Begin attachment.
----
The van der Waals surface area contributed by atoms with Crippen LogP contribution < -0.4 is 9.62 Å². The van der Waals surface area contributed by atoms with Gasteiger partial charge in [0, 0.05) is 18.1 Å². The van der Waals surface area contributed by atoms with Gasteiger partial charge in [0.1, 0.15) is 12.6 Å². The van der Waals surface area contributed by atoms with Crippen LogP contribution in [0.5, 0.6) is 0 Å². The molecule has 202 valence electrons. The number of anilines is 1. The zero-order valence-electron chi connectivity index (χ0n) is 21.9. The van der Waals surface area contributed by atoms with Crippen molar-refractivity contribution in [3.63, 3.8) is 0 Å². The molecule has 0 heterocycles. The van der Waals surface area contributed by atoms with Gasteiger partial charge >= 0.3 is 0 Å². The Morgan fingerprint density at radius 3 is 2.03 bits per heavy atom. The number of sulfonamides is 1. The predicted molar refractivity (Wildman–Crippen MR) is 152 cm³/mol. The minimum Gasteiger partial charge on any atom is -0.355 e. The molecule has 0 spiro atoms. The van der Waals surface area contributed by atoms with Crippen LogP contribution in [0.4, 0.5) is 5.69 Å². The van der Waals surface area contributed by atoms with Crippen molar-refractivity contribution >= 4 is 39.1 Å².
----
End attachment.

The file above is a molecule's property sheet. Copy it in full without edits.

The van der Waals surface area contributed by atoms with Crippen LogP contribution < -0.4 is 9.62 Å². The van der Waals surface area contributed by atoms with Gasteiger partial charge in [0, 0.05) is 18.1 Å². The van der Waals surface area contributed by atoms with Gasteiger partial charge in [0.1, 0.15) is 12.6 Å². The van der Waals surface area contributed by atoms with Crippen LogP contribution in [0.5, 0.6) is 0 Å². The molecule has 202 valence electrons. The number of anilines is 1. The zero-order valence-electron chi connectivity index (χ0n) is 21.9. The van der Waals surface area contributed by atoms with Crippen molar-refractivity contribution in [3.63, 3.8) is 0 Å². The molecule has 0 heterocycles. The van der Waals surface area contributed by atoms with Gasteiger partial charge >= 0.3 is 0 Å². The Morgan fingerprint density at radius 3 is 2.03 bits per heavy atom. The number of sulfonamides is 1. The predicted molar refractivity (Wildman–Crippen MR) is 152 cm³/mol. The minimum Gasteiger partial charge on any atom is -0.355 e. The molecule has 0 spiro atoms. The van der Waals surface area contributed by atoms with Crippen LogP contribution in [0.4, 0.5) is 5.69 Å². The van der Waals surface area contributed by atoms with Crippen molar-refractivity contribution >= 4 is 39.1 Å².